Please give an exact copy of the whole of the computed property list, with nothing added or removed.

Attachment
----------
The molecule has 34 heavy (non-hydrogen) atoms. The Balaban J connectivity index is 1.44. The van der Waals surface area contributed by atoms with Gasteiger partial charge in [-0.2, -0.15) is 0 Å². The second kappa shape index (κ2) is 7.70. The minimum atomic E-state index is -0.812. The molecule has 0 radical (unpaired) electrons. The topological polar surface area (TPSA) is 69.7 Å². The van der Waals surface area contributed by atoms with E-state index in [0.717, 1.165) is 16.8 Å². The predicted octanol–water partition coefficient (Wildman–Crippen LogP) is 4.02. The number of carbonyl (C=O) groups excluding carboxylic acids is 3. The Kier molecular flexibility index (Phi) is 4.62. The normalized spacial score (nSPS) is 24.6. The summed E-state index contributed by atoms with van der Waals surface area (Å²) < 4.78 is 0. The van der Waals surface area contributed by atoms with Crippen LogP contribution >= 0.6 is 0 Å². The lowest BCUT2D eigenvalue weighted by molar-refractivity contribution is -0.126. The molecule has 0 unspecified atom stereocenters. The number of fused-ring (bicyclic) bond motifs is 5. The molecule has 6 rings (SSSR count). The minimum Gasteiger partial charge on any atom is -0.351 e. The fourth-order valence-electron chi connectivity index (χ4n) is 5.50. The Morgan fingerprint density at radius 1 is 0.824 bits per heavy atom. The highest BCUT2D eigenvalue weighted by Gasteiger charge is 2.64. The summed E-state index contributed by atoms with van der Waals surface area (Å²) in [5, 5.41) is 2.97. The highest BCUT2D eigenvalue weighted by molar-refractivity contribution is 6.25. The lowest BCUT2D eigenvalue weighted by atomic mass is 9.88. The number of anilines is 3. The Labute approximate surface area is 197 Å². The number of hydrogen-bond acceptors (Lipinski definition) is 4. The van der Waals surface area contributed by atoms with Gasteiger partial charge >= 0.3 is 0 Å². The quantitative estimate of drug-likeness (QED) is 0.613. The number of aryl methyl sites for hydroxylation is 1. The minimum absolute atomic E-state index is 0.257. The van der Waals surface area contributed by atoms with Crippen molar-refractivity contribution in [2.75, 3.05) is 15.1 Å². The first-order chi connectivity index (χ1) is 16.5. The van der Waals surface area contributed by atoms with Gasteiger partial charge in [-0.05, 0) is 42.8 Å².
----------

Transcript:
The molecule has 34 heavy (non-hydrogen) atoms. The Balaban J connectivity index is 1.44. The van der Waals surface area contributed by atoms with Gasteiger partial charge in [-0.2, -0.15) is 0 Å². The second kappa shape index (κ2) is 7.70. The minimum atomic E-state index is -0.812. The molecule has 0 radical (unpaired) electrons. The topological polar surface area (TPSA) is 69.7 Å². The van der Waals surface area contributed by atoms with E-state index in [0.717, 1.165) is 16.8 Å². The predicted octanol–water partition coefficient (Wildman–Crippen LogP) is 4.02. The number of carbonyl (C=O) groups excluding carboxylic acids is 3. The Kier molecular flexibility index (Phi) is 4.62. The normalized spacial score (nSPS) is 24.6. The summed E-state index contributed by atoms with van der Waals surface area (Å²) < 4.78 is 0. The van der Waals surface area contributed by atoms with Crippen LogP contribution >= 0.6 is 0 Å². The lowest BCUT2D eigenvalue weighted by molar-refractivity contribution is -0.126. The molecule has 0 unspecified atom stereocenters. The number of fused-ring (bicyclic) bond motifs is 5. The molecule has 6 rings (SSSR count). The minimum Gasteiger partial charge on any atom is -0.351 e. The fourth-order valence-electron chi connectivity index (χ4n) is 5.50. The Morgan fingerprint density at radius 1 is 0.824 bits per heavy atom. The highest BCUT2D eigenvalue weighted by Gasteiger charge is 2.64. The summed E-state index contributed by atoms with van der Waals surface area (Å²) in [5, 5.41) is 2.97. The highest BCUT2D eigenvalue weighted by molar-refractivity contribution is 6.25. The lowest BCUT2D eigenvalue weighted by atomic mass is 9.88. The number of anilines is 3. The Labute approximate surface area is 197 Å². The number of hydrogen-bond acceptors (Lipinski definition) is 4. The van der Waals surface area contributed by atoms with Gasteiger partial charge >= 0.3 is 0 Å². The quantitative estimate of drug-likeness (QED) is 0.613. The number of aryl methyl sites for hydroxylation is 1. The minimum absolute atomic E-state index is 0.257. The van der Waals surface area contributed by atoms with Crippen molar-refractivity contribution in [2.75, 3.05) is 15.1 Å². The first-order chi connectivity index (χ1) is 16.5. The van der Waals surface area contributed by atoms with Gasteiger partial charge in [-0.05, 0) is 42.8 Å².